Posted by: Little Miss | February 24, 2008

Telling Friends

I used to think it was a good idea to disclose to my friends that I have Fibromyalgia, so they could understand why I can’t do certain things, maybe appreciate why I’ve gained some weight, or why I can’t keep up with the things I used to do. I hoped that by disclosing, I’d get sympathy and understanding – and who knows, offers to help? I’ve learned this is not such a good idea and I never get the reaction I hope for. Well, except for once. A friend of my mother’s was truly saddened to hear it as he had a friend who had become completely disabled from it.

Mostly, the reactions I get run like this:

Comment 1: “Oh, I had that years ago. When I got myself out of the stressful situation, all the symptoms completely disappeared and have never returned.”

Translation: It’s all in your head and it’s only caused by stress.


Comment 2: “You know what Fibromyalgia really is, don’t you? It a few doctors getting together and deciding that if you hurt in these 18 places they’d just all tell you that you have fibromyalgia. Not to say that you aren’t really in pain, but…”

Translation: It’s all in your head and it’s a fake disease because doctors don’t know what’s wrong with you or there’s nothing wrong with you.

Comment 3: (After disclosing to a friend who had the flu that I ached all over from a flare up.) “Well, the good news is for both of us this will go away.”

Translation: It’s all in your head and you really just have the flu.

These were comments that were really said to me over the course of the last week. To the first person, I didn’t respond. To the second person, I commented after he continued to point to his head and imply that I shouldn’t let it take over my thoughts and consume me and that I could think myself better. SERIOUSLY. I told him that if I could have wished my way away from this, I would have. To the third person, I said, well, your aches will go away. Mine keep coming back.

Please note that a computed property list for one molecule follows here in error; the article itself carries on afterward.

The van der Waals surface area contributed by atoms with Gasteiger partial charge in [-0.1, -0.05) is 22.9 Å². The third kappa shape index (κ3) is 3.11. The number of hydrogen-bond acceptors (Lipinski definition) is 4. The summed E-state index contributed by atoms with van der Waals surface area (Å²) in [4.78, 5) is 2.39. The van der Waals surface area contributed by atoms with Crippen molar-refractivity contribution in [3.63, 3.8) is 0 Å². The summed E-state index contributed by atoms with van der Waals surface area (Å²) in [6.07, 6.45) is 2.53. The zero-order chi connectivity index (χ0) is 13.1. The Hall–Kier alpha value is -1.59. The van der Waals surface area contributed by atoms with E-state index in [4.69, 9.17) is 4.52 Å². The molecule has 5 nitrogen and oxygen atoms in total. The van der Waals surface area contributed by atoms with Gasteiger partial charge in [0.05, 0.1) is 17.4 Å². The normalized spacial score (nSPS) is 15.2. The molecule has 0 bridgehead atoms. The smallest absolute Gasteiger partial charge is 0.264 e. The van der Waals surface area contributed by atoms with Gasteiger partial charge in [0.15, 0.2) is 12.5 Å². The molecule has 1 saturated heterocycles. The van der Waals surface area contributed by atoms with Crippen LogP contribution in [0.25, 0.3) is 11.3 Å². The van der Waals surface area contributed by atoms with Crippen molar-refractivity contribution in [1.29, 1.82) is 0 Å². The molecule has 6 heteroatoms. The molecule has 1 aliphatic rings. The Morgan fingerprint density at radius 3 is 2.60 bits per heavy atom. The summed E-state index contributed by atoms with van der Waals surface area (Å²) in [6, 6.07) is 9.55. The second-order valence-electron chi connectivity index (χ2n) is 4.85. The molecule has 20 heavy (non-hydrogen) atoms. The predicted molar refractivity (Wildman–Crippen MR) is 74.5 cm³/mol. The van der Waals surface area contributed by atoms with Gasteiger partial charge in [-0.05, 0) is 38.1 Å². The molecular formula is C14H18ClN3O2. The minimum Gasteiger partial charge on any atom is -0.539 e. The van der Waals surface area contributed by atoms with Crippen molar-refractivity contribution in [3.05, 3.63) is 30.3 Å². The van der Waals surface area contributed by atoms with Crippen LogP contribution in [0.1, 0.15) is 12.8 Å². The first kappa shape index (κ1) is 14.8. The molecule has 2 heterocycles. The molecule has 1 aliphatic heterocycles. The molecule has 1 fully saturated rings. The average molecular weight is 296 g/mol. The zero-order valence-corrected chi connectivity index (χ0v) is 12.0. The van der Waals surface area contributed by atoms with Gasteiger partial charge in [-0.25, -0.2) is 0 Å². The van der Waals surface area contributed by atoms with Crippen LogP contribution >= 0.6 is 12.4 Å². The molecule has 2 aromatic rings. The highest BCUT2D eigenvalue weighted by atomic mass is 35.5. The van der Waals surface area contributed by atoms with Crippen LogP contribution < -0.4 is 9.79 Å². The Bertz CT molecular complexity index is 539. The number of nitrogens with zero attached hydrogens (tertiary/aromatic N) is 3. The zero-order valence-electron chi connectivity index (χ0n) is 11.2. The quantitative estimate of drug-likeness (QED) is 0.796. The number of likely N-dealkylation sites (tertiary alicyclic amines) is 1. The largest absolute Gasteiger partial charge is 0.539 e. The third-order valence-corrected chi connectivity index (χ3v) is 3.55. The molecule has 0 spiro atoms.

Let me say here, Internet, this shit is NOT in my head. I’ve tried for the last year to do everything possible, including diet and exercise, to make this go away. I’ve tried to ignore it and “act as if” by doing everything I’ve been used to do. My body slaps me down and forces me to stop. Anyone who really has fibro knows exactly what I’m talking about.

The only analogy I can think of to describe this is that telling someone with fibromyalgia to just not let it get to their head and to not let the fibro take them over is like telling a drug addict or alcoholic to just have some willpower.

This ignorant attitude of others just pisses me off. And how do I educate them? Can I even educate them? I don’t know if I can. Never mind that the American College of Rheumatology recognizes it, so does the Mayo Clinic, or that the Job Accommodation Network, as part of the U.S. Department of Labor, has guidelines on Fibromyalgia accommodations, and so many other legitimate entities also recognize it.

I do know that I have decided that if anyone truly wants to know what is wrong with me, I just tell them – as was suggested to me by my younger daughter – that I have chronic pain. Or that my back is hurting me. That they understand. When you tell them it’s fibro, it’s like instant eye-rolling, sighs, and the implied, “Oh, that. That’s a fake disease and you’re just being lazy.”

The truth is that when some people ask you how you are, they really don’t want to know. It’s sad, but true. And as I was talking with these people who said this, all I could think of was that I wanted to talk with my circle of fibro friends that I’ve met and tell them about this. I knew they cared and would understand. That has to be enough for me. And I think it is. I know this isn’t in my head. I no longer need to convince the world also.


Update on the Gabapentin: It seems to be working. I’ve not experienced any restless leg syndrome lately, unless I don’t take the meds at the same time each night, then I get some RLS. Or if I’m extremely over-exhausted, then I do. I’m not sure if it has helped with the fibromyalgia overall, or if my attitude has changed and I’m refusing to sit still regardless of how much pain it causes me. Could be a little of both. The jury is still out, I guess. Besides, I’ve only been taking it for a month and it’s a little hard to tell so soon.



  1. You’re right, who cares what they think? After all, it’s all in their head.
    If they’re not on board you can’t carry them along. You have to think about YOUrself – and your family first.
    Your true friends will come around, they can Google or Search Fibro on the Internet – right?
    F@ck the rest of the lazy jerks.
    I know these are hard and harsh words but Fibro does not just go away. @Poof!@
    Everyone is just going to have to come to you, you can’t chase them around.